With the government’s recognition of the Amazigh dimension of the nation and the according of national and now official status to Thamazighth, the Berber question, as a question of the Berber identity and language at the national level, has been substantially resolved and the Berberist movement as a movement demanding this recognition has largely achieved its original objectives and has lost its original coherence and begun to splinter. This development is clearest in Kabylia, which pioneered the Berber identity movement in the 1970s and 1980s. Some activists remain committed to the original language objective and are making it their business to think through how Thamazighth may be enabled to function effectively as an official language and how best it may be taught. But the more radical wing of the former Berberist movement in Kabylia has broken with its original Berberist outlook and the preoccupation with language and identity and has evolved into a specifically Kabyle movement demanding, initially, autonomy and now nothing short of full self-determination for Kabylia. This development originated not in Algeria but in the Kabyle diaspora in France, where its architect, the well-known singer and poet, Ferhat Mehenni, founded the Mouvement pour l’Autonomie de la Kabylie (MAK) in 2001. This has since become the Mouvement pour l’Autodétermination de la Kabylie. When I toured both Great and Lesser Kabylia to promote my book Algerie-Kabylie two years ago, it was clear to me that many younger Kabyles were attracted to the MAK’s radicalism (in part because of widespread disenchantment with the Kabyle parties, which are seen as having achieved little or nothing), but that Kabyle public opinion as a whole was undecided and much of it sceptical if not frankly apprehensive, since the MAK’s project implies a frontal conflict, sooner or later, with the Algerian state and has found no support in Algeria’s other Berber populations.
    In other words, underlying the raising of a Berber question 30-40 years ago was something else, a specifically Kabyle question which was articulated for a while in the broader language-identity agitation but is now being articulated in very different – and both narrower and more controversial – terms. The appeal of the MAK to frustrated Kabyle youth is above all a function of its verbal radicalism and militancy; its strategic weakness is that its project is extremely implausible in both its soft (autonomy) and hard (Independence) versions, since the Algerian government cannot be expected to concede either. Whether the government has an effective answer of its own to the Kabyle question as this is now presenting itself is unclear.

  2. May I add my penn’orth to the interesting exchanges on the current renaissance of Berber identity in Algeria. One of the first moves by the Algerian military regime to acknowledge growing Berber claims to be treated as a distinct culture was made by President Chadli Ben Jadid in 1984 in a public address in which he hazarded the word Amazigh. Berber protest, notably in Kabylie, subsided during his more liberal term of office, to be replaced by the first signs of a nascent islamist challenge to authority. The Berber community had since independence fallen under a degree of Arab suspicion on the grounds of favoured treatment during the years of French colonisation and service with the French security forces (the harkis).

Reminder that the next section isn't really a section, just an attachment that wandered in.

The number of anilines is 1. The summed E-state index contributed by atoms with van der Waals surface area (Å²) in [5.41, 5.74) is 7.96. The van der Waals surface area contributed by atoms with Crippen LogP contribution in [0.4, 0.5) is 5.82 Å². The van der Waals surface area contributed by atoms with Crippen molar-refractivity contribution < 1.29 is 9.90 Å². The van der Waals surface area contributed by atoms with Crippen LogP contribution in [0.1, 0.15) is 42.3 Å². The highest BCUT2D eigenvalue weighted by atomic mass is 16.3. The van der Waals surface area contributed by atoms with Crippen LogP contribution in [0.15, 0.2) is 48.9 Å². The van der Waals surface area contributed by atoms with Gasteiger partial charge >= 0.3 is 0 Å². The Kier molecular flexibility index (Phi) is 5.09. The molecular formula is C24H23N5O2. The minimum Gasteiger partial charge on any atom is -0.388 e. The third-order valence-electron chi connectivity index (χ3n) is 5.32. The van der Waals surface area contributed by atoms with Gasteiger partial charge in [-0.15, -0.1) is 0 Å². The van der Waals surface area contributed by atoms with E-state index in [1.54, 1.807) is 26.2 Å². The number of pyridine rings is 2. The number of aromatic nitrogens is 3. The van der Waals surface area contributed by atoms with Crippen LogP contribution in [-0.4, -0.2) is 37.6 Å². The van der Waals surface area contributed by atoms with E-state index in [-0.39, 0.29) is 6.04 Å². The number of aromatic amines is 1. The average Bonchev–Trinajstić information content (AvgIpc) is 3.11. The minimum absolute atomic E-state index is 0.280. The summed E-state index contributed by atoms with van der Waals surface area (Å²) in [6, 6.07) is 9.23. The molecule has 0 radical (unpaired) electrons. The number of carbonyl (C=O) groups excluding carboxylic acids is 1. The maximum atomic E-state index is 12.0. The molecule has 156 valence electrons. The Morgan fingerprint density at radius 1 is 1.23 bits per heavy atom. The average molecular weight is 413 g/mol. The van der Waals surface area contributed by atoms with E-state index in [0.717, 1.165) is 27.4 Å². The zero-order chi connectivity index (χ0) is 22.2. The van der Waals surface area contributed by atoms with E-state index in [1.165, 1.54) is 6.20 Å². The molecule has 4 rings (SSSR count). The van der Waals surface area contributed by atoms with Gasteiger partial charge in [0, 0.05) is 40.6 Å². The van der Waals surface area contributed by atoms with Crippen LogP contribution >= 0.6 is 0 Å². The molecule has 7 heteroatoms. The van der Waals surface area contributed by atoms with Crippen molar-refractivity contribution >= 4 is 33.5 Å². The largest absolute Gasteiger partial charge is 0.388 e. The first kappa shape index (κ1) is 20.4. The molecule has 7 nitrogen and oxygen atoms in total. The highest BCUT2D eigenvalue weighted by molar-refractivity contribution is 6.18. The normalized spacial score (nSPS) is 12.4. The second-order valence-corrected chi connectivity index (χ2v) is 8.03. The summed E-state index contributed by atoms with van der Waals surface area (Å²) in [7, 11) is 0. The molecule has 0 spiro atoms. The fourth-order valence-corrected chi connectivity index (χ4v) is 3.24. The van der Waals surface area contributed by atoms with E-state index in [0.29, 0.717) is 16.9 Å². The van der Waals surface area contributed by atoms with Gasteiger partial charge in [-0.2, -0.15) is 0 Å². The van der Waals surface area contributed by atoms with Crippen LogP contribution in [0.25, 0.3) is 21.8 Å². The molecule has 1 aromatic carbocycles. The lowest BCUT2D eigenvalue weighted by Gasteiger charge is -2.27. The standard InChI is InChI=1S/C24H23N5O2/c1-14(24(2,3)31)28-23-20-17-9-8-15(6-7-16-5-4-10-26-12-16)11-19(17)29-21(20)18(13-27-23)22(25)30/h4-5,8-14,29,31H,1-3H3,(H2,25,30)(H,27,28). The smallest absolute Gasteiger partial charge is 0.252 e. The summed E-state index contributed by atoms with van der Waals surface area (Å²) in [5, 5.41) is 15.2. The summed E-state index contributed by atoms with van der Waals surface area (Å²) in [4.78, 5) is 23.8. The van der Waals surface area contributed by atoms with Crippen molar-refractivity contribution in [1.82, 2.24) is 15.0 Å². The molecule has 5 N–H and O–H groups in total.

I had a personal experience of the sensitive legacy of the French language post-independence when, on presenting my credentials to President Ben Jadid in 1984, I delivered the customary public statement in my somewhat rusty arabic. A government minister told me a couple of days later that the president had subsequently admonished his mainly francophone cabinet with the comment that if the British ambassador could speak arabic, then they could….

  3. With reference to your interesting piece on Algerian Berbers, and Oliver’s comment, when I was in Morocco I speculated on the damage being done to the economy when the business and political elite spoke exclusively in French and everyone else in Moroccan Arabic. There was an amusing incident when the then otherwise highly regarded Wali (Governor) of Casablanca tried to speak Moroccan Arabic on the TV. No one could understand; hence widespread derision. This was many years ago. Perhaps things have now changed as Arabic has become the main medium.

  4. Two old stories illustrate the weakness of Arabic in Algeria, no doubt much changed by the Arabisation policy pursued since independence in 1962 (the second also illustrates the Gulf between la Francophonie and the English language, now a thing of the past).
    Around the time of independence I heard a broadcast speech by the nationalist leader Farhat Abbas delivered to dock workers in Algiers. He started in (a very Algerian form of) Arabic, but soon had to go on in (a very Algerian form of) French.
    In the early 1980s I was involved in the Foreign Office with a visit by the Algerian Minister of planning, who most unusually spoke English well. The Algerian ambassador, somewhat embarrassed, asked me whether I could provide an interpreter for him when the Minister spoke to the Confederation of British Industries since he didn’t speak English. I arranged it. His deputy asked me whether he could have an interpreter too. I said no, he could share with the ambassador. Even more embarrassed he explained that he didn’t speak Arabic either – only French and Berber.